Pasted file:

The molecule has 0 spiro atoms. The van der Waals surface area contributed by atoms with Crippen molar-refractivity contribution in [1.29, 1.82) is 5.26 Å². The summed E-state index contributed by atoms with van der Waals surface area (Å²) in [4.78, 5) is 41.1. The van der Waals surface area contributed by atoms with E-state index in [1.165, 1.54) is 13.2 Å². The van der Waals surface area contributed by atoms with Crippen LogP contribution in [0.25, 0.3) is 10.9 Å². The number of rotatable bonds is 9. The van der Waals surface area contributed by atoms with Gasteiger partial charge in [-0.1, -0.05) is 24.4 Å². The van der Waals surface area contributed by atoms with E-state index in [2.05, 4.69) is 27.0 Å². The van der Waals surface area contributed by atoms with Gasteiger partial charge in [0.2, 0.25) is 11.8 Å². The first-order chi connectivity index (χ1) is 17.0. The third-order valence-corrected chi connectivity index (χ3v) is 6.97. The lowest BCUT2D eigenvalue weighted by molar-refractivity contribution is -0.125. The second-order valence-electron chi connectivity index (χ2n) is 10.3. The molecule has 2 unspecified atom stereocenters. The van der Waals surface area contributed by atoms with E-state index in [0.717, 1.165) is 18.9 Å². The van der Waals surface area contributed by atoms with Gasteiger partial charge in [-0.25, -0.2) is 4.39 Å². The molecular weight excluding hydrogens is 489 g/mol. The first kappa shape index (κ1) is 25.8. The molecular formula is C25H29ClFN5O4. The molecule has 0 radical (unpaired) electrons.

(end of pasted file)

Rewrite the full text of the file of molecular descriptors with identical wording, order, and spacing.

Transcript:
The molecule has 0 spiro atoms. The van der Waals surface area contributed by atoms with Crippen molar-refractivity contribution in [1.29, 1.82) is 5.26 Å². The summed E-state index contributed by atoms with van der Waals surface area (Å²) in [4.78, 5) is 41.1. The van der Waals surface area contributed by atoms with E-state index in [1.165, 1.54) is 13.2 Å². The van der Waals surface area contributed by atoms with Crippen LogP contribution in [0.25, 0.3) is 10.9 Å². The number of rotatable bonds is 9. The van der Waals surface area contributed by atoms with Gasteiger partial charge in [-0.1, -0.05) is 24.4 Å². The van der Waals surface area contributed by atoms with E-state index in [2.05, 4.69) is 27.0 Å². The van der Waals surface area contributed by atoms with Gasteiger partial charge in [0.2, 0.25) is 11.8 Å². The first-order chi connectivity index (χ1) is 17.0. The third-order valence-corrected chi connectivity index (χ3v) is 6.97. The lowest BCUT2D eigenvalue weighted by molar-refractivity contribution is -0.125. The second-order valence-electron chi connectivity index (χ2n) is 10.3. The molecule has 2 unspecified atom stereocenters. The van der Waals surface area contributed by atoms with E-state index in [0.717, 1.165) is 18.9 Å². The van der Waals surface area contributed by atoms with Gasteiger partial charge in [-0.25, -0.2) is 4.39 Å². The molecular weight excluding hydrogens is 489 g/mol. The first kappa shape index (κ1) is 25.8. The molecular formula is C25H29ClFN5O4. The molecule has 0 radical (unpaired) electrons.